The Domain Adaptation method above tries to create synthetic data that looks real. Domain Randomization adapts a different approach. It trains models on simulated low-fidelity images. We randomize the rendering with random camera positions, lighting conditions, object positions, and non-realistic textures. Our attention is not making it real. With enough variation, the model is generalized to handle many variants which hopefully include the real world. The principle is by increasing the diversity of the source domain, we can cover a wider range of target domains.
In RL, the more diversity of the source domain, the better the model will be.
Data v.s. Task
Before Galileo, we had a complex geocentric model showing how the sun and planets move around the earth. The model is complex and would not make predictions other than the movements of nearby planets. Newton unified the concept of motions that covers the big and the small. We no longer have separate theories for astronomy or the general mechanics. By putting things in the same context, a much deeper understanding of Physics is discovered.
In DL, we want to avoid data overfitting. So far, we train an RL system to handle diversified scenarios. But we should push further.
For RL, we want to avoid task overfitting.
In other words, DL extracts common features among data and we want RL to discover the common pattern among tasks. We train our model with a large variant of tasks, so we remove noisy information and the discovered rules can be more fundamental. Let’s look into some examples.
Model-based reinforcement learning
Above, we can learn the model (system dynamics) of a robot arm using multiple tasks on the left. The common pattern that we want to discover is the law of motions applied to the robot arm. To check the robustness of what we learn, we will adopt a one-shot method on a never learned task. i.e. we only give one attempt for the task to complete. The experiment above is one toy experiment from Google and UC Berkely to teach robots on grasping objects. It tests how well we learn in handling unknown situations (untrained conditions).
During training, we use different tasks to fit the global model. In testing, we observe the corresponding trajectory after taking each action. We develop a local model. Then we finetune our action plan by combining the global model with this local model.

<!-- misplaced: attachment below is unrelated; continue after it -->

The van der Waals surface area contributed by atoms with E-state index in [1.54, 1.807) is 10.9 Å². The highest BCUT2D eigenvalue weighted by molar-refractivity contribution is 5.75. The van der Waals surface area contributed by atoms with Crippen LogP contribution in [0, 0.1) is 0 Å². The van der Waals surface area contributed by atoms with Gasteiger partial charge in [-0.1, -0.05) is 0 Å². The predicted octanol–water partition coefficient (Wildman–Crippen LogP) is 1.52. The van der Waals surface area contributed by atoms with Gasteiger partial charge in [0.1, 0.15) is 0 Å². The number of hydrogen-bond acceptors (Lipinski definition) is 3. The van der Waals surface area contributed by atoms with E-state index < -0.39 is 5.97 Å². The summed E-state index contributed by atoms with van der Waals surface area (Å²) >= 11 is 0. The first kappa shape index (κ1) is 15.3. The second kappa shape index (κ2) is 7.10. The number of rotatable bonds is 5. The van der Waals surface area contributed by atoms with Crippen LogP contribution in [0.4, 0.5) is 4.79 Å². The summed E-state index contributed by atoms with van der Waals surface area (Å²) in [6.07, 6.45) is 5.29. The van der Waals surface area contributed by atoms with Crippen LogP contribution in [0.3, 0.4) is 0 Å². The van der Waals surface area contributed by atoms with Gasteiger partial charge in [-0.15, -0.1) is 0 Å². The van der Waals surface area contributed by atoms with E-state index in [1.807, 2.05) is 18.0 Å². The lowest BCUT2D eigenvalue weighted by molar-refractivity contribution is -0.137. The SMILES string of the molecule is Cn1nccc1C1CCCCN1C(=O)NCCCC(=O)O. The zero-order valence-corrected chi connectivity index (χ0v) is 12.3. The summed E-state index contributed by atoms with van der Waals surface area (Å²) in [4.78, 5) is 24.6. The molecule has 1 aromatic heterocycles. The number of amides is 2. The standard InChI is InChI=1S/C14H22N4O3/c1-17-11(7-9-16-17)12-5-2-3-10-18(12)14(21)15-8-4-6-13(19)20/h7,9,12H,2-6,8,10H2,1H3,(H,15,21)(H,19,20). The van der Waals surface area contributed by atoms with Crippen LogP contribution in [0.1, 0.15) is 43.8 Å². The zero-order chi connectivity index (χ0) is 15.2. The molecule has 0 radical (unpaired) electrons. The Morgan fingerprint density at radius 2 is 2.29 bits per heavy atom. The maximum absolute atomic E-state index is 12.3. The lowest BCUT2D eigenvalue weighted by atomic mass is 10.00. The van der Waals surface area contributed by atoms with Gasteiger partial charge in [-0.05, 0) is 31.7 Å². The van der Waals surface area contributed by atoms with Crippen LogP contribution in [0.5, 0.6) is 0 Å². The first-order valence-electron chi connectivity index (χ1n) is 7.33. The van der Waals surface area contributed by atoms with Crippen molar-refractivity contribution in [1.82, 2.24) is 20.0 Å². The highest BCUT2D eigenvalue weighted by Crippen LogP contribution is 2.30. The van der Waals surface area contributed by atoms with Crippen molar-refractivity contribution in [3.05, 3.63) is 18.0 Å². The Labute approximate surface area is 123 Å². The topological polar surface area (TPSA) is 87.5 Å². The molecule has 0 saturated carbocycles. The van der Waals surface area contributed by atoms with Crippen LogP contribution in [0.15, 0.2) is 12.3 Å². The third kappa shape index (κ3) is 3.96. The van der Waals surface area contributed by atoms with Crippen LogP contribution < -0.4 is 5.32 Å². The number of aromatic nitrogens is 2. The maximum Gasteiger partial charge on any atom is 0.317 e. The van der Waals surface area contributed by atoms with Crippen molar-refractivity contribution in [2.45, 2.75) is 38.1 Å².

Actor-mimic and policy distillation
Let’s look at another training method for an AI playmate that plays multiple Atari games. In the DQN paper, it trains each Atari game separately. Can we have a single policy that plays all Atari games? Once, it masters a few games, can it play a totally new game with no or little retraining.
In the space invader game, when the alien fire at us, we run away. If our policy is only trained with this game, we will perform badly in the pong game. We want to hit the ball but not run away. Our policy is not generalized. By training with multiple tasks, we gain better and more fundamental knowledge. We should be alerted when an object is approaching. Based on the context, we act differently. For example, in the Pac-Mac game, we want to run away from the ghosts. But when we just capture a Power Pellets, we can chase the ghosts and eat them. Our new policy is more versatile to handle different games and far more fundamental.
Following is one possibility to train a single policy from multiple tasks. We train it by minimizing the cross-entropy between individual policy and the combined policy. In short, we want to mimic all the individual policies closely. We do not need all individual policies to be mature before training the combined policy, Indeed, we train the combined policy with the individual policy in alternating steps. We can lock them in close steps in improving each other using the concept like the Guided Policy Search.
We combine learning skills to tackle problems. Just like software development, the best way to promote usability is to have a modular design.
In robotic control, policies can be decomposed into task-specific and robot-specific. By blending them together, we can form a much rich combination and we don’t need to train each combination one by one.
After each module is trained, we can concentrate them together for different configurations.
For example, if we have two robot modules and two task modules, there should be four different configuration combinations. As shown below, we can just train three of them. If our solution is robust, the solution should cover the fourth combination without training it before.